If conditions placed on the CPKC merger prove ineffective at maintaining competition at the Laredo gateway, BNSF says it will seek direct access to Mexico by competing for Mexican rail concessions. KCS currently holds the concession to operate KCS de Mexico. In 2027, however, the concession could be opened to competition.
For now BNSF scuttled plans to seek trackage rights over KCS between the current interchange at Robstown, Texas, and Laredo. “Since BNSF would only need the trackage rights under future conditions not known today, it would not be possible to prepare a detailed market analysis and operating plan necessary to satisfy the Board’s regulatory requirements for a trackage rights application,” BNSF explained.
Houston, we have a problem
BNSF warned that CPKC’s plans to double its traffic through the Houston terminal without proposing any capacity improvements is a recipe for trouble.
“To reach the Laredo gateway from the north and east, KCS must traverse Texas over a tangle of connected line segments owned, controlled and operated by some combination of KCS, BNSF, UP, and Houston Belt & Terminal Railway Co. This route requires movement through Houston itself,” BNSF noted.
BNSF reminded regulators that the Union Pacific-Southern Pacific merger resulted in gridlock in Houston that soon became a systemwide meltdown that eventually cascaded throughout the rail network in 1997-98.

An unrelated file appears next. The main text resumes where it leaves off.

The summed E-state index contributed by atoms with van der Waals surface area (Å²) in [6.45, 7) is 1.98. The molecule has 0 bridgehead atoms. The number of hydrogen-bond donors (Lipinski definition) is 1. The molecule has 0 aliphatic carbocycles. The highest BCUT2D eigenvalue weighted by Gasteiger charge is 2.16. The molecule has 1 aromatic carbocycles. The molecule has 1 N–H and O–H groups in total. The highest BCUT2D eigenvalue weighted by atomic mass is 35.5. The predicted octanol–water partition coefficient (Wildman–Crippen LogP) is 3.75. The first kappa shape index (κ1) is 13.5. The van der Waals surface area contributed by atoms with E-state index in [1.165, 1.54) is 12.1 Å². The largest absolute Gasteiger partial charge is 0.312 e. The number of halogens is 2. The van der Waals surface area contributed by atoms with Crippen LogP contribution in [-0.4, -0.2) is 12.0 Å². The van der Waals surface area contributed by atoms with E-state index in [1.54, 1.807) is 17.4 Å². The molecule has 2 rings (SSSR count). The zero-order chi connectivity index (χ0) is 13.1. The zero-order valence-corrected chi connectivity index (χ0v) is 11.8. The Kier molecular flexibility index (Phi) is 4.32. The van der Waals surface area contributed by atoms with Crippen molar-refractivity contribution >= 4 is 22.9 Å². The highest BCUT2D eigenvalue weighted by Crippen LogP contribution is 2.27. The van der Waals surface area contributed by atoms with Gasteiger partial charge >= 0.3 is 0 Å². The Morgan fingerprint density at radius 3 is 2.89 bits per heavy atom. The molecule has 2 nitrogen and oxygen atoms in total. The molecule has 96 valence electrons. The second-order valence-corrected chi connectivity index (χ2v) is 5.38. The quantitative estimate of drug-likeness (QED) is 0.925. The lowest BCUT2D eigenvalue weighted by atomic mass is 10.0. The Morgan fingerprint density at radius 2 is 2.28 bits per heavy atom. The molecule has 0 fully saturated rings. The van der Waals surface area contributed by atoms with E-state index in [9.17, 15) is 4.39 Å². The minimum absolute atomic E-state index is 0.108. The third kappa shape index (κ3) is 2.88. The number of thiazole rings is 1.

CPKC could tie up Houston by routing an additional eight to 11 trains per day through the terminal complex, BNSF says, noting that much of CPKC’s new traffic will come at the expense of BNSF and UP routes that bypass Houston. “Yet Applicants have not identified a single dollar for new capacity that they propose to add in the Houston area to accommodate this substantial increase in traffic,” BNSF says.
“If Applicants’ plan is just to wait and see what happens, they are putting at risk the fluidity of a critical node in the national rail network at a time when supply chain congestion is a significant issue for the U.S. and global economies,” BNSF wrote. “If their plan is to try to make BNSF and other railroads – and by extension their customers – pay for the capacity that is needed to accommodate the increased CP-KCS traffic under existing cost-sharing arrangements for the lines at issue, their strategy is equally misguided.”